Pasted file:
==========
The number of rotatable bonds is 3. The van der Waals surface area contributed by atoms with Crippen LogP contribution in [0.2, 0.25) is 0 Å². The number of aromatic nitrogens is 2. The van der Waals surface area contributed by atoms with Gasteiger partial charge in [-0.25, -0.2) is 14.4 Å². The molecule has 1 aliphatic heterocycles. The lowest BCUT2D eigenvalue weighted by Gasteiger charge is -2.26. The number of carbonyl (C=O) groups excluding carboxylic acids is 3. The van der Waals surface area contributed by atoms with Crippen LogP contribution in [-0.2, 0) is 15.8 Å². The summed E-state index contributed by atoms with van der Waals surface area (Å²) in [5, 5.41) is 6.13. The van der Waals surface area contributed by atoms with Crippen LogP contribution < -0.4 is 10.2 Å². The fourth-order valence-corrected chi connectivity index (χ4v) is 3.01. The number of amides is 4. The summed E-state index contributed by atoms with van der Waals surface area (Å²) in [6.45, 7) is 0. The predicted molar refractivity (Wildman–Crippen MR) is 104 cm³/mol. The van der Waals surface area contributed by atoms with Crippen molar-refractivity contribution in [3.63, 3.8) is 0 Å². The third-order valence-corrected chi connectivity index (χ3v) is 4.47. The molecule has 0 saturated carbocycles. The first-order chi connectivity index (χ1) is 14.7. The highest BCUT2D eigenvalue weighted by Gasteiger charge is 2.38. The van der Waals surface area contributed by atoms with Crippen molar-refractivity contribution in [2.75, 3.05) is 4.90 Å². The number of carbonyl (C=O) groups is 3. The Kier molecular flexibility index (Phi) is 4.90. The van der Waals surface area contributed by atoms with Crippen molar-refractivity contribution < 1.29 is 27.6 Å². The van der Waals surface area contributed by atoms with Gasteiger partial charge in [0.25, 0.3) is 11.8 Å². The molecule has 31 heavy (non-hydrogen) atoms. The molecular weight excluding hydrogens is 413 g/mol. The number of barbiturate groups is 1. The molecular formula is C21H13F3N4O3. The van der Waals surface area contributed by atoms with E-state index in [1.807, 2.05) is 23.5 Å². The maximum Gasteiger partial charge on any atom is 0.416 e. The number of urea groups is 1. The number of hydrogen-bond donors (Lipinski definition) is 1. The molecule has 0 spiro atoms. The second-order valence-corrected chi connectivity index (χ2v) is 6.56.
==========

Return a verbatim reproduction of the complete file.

The number of rotatable bonds is 3. The van der Waals surface area contributed by atoms with Crippen LogP contribution in [0.2, 0.25) is 0 Å². The number of aromatic nitrogens is 2. The van der Waals surface area contributed by atoms with Gasteiger partial charge in [-0.25, -0.2) is 14.4 Å². The molecule has 1 aliphatic heterocycles. The lowest BCUT2D eigenvalue weighted by Gasteiger charge is -2.26. The number of carbonyl (C=O) groups excluding carboxylic acids is 3. The van der Waals surface area contributed by atoms with Crippen LogP contribution in [-0.2, 0) is 15.8 Å². The summed E-state index contributed by atoms with van der Waals surface area (Å²) in [5, 5.41) is 6.13. The van der Waals surface area contributed by atoms with Crippen LogP contribution < -0.4 is 10.2 Å². The fourth-order valence-corrected chi connectivity index (χ4v) is 3.01. The number of amides is 4. The summed E-state index contributed by atoms with van der Waals surface area (Å²) in [6.45, 7) is 0. The predicted molar refractivity (Wildman–Crippen MR) is 104 cm³/mol. The van der Waals surface area contributed by atoms with Crippen molar-refractivity contribution in [3.63, 3.8) is 0 Å². The third-order valence-corrected chi connectivity index (χ3v) is 4.47. The molecule has 0 saturated carbocycles. The first-order chi connectivity index (χ1) is 14.7. The highest BCUT2D eigenvalue weighted by Gasteiger charge is 2.38. The van der Waals surface area contributed by atoms with Crippen molar-refractivity contribution in [2.75, 3.05) is 4.90 Å². The number of carbonyl (C=O) groups is 3. The Kier molecular flexibility index (Phi) is 4.90. The van der Waals surface area contributed by atoms with Crippen molar-refractivity contribution < 1.29 is 27.6 Å². The van der Waals surface area contributed by atoms with Gasteiger partial charge in [0.25, 0.3) is 11.8 Å². The molecule has 31 heavy (non-hydrogen) atoms. The molecular weight excluding hydrogens is 413 g/mol. The number of barbiturate groups is 1. The molecular formula is C21H13F3N4O3. The van der Waals surface area contributed by atoms with E-state index in [1.807, 2.05) is 23.5 Å². The maximum Gasteiger partial charge on any atom is 0.416 e. The number of urea groups is 1. The number of hydrogen-bond donors (Lipinski definition) is 1. The molecule has 0 spiro atoms. The second-order valence-corrected chi connectivity index (χ2v) is 6.56.